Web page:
Electric Utility Monopolies

X-post at NPI:

The CEO of the biggest power company in the US had a problem.


The Captain


See also X-post at NPI

Enphase 2Q Earnings


The Captain


“It’s going to take time and hard work to break the monopoly power that electric utilities have enjoyed for decades just like AT&T enjoyed in telephony until Judge Green broke up MaBell in 1985.”

That monopoly was broken into 7 or 8 pieces - the Baby Bells, spun off Western Electric/Bell Labs. Later the Baby Bells spun of the white pages business and other things.

The Baby Bells retained the monopoly on local service. You could only get your local phone from one of the.

Judge Green basically de-monopolized the ‘long distance business’.

A good part of that was state regulators, who demanded that ‘businesses’ subsidize local service so folks could have ‘cheap basic service’ and business would be gouged 50-100% on long distance calls to pay for it. All that changed when alternative local providers like MCI could now provide LD service.

Well,it turns out that the cellular revolution, then the internet revolution, entirely changed the market. With Skype, you could call just about anywhere for pennies a minute. Cellular plans over five years included long distance as part of the basic per month charge.

The long distance market slowly evaporated except for business and that was cutthroat and the Baby Bells could also provide. Cable /fiber to the home by Comcast and others included basic/long distance service cheaply.

Soon, MCI went BK along with most other LD providers. Cellular became the giant in the room long with ‘internet providers’ who would also supply local phone service, but more and more just had cellular phones and often no home phones.

Now, you can as a homeowner put up solar panels and provide some/all of your electricity - but with interconnect to the power company. Obviously the sun doesn’t shine at night, and sometimes for days when it rains day after day after day. Batteries to withstand days of no sun are far off the the future to be totally independent. Winter sun is often inadequate to meet a home’s need.

So this particular issue is landlords wanting to provide power to multiple tenants… but of course, the local power company will be called on to provide the rest of the power those folks need. If they have separate meters that gets to be a problem.

You now need a new interconnect point, some way of ‘sharing power’ when the solar panels are inadequate (some from solar, some from the grid) in real time on a large scale. Don’t think such and animal exists yet. You also then become a ‘power producer’ for multiple customers and maybe face legal requirements and registration and annual reports - also filing ‘rates’ for electricity per KWH, etc.



Unless the state does what some other states did: allow utility companies to charge solar panel owners a connection fee. Solar panels don’t work 24/7, so the house/building needs a backup. That is their vulnerability, and the utility company’s profit, providing access to backup power.


Solar panels and a battery work 24/7. I will decide after the summer if I am going to pull the plug on the electric company.


E:“Solar panels and a battery work 24/7. I will decide after the summer if I am going to pull the plug on the electric company.”

I’d wait till winter…when you have days of clouds, fewer by far hours of sun… and does your battery really last from say, 3:30 on winter days till 10am the next day? And if you recycle the battery every day, just how many life cycles you expect?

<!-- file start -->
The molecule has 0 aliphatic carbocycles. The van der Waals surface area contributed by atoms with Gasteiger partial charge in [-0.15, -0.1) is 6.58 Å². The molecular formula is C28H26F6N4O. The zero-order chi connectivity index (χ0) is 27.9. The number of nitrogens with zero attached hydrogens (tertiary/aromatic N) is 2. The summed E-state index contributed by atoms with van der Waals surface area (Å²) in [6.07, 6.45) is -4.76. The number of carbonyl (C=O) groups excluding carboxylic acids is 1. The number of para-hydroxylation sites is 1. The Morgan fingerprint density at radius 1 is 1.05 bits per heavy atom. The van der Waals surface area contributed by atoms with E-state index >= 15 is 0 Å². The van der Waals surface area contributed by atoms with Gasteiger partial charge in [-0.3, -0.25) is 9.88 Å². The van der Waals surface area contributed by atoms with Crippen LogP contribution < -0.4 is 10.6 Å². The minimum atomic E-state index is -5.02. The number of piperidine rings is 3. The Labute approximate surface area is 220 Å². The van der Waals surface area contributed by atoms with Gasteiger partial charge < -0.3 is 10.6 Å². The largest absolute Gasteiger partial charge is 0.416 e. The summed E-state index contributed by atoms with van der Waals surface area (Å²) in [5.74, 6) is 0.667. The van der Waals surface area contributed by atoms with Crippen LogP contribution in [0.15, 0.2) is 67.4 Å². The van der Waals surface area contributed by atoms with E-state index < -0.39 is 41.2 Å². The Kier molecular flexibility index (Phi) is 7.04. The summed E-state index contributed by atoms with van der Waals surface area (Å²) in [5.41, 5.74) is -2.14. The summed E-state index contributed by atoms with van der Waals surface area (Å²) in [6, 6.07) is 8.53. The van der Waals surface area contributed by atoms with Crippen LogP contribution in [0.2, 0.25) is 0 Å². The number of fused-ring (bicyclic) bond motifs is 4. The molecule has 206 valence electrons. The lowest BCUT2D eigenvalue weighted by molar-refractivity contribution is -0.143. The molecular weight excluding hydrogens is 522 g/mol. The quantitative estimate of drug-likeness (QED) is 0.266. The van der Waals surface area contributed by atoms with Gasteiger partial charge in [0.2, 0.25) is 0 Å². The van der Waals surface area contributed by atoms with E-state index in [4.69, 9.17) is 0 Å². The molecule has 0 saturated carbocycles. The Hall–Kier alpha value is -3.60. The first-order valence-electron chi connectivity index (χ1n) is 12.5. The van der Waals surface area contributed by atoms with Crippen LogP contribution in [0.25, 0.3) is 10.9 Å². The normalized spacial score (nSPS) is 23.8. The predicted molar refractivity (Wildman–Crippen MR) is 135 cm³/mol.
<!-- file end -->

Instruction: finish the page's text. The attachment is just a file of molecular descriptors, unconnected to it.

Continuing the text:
“While the 10-kilowatt-hour option has been removed, the Powerwall website continues to offer specifications for Tesla’s 6.4-kilowatt-hour battery designed for daily cycling applications, such as load shifting. The battery is warrantied for 10 years, or roughly 5,000 cycles”


“At first, it cost $3,000 for 6.4 kWh. Later on, Tesla Powerwall 2 was introduced. It came with two price tags; $6,500 and later on, $7,500 for 13.5 kWh of storage capacity. The latest model, Tesla Powerwall+, comes with 13.5 kWh of storage capacity and at an initial price tag of $8,500.”

So…for the average homeowner, how long would it take for electric bills to total $8,500? not counting the cost of interest on that 8500 bucks either (or lost dividends from leaving it invested)…


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In the US, some states won’t allow that.

I don’t use as much power in the wintertime. Two wood stoves. Also it is sunnier in the wintertime (less daylight but more sun). Right now in the monsoon season. Clouds for a lot of the day. Battery seems to be charging at 100% before nightfall. The system went in in February. In any case they tell me my Model Y will run the house. Yes and you need to figure no gasoline bill in your computations as well as the fact that if we don’t go this route it won’t matter much.

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Also it is sunnier in the wintertime (less daylight but more sun).

That varies a lot, depending on location. Michigan is notorious for overcast, especially in the winter, days on end of overcast so heavy you get the urge to turn on your headlights at noon. One extreme example, when I lived in Grand Rapids, was September/October of 85 or 86. At the end of October, the weather guy summed up the preceding six weeks “2% of the possible sunshine, and measurable rain every day”.


they have battery packs that can be charged by a gas generator

I don’t use as much power in the wintertime. Two wood stoves.

Reminds me of a next-door neighbor we had when I was a kid.

The cheapskate dad would send his kids around the neighborhood with a Radio Flyer Red Wagon to pick up scrap wood for the fireplace he used to heat his house.

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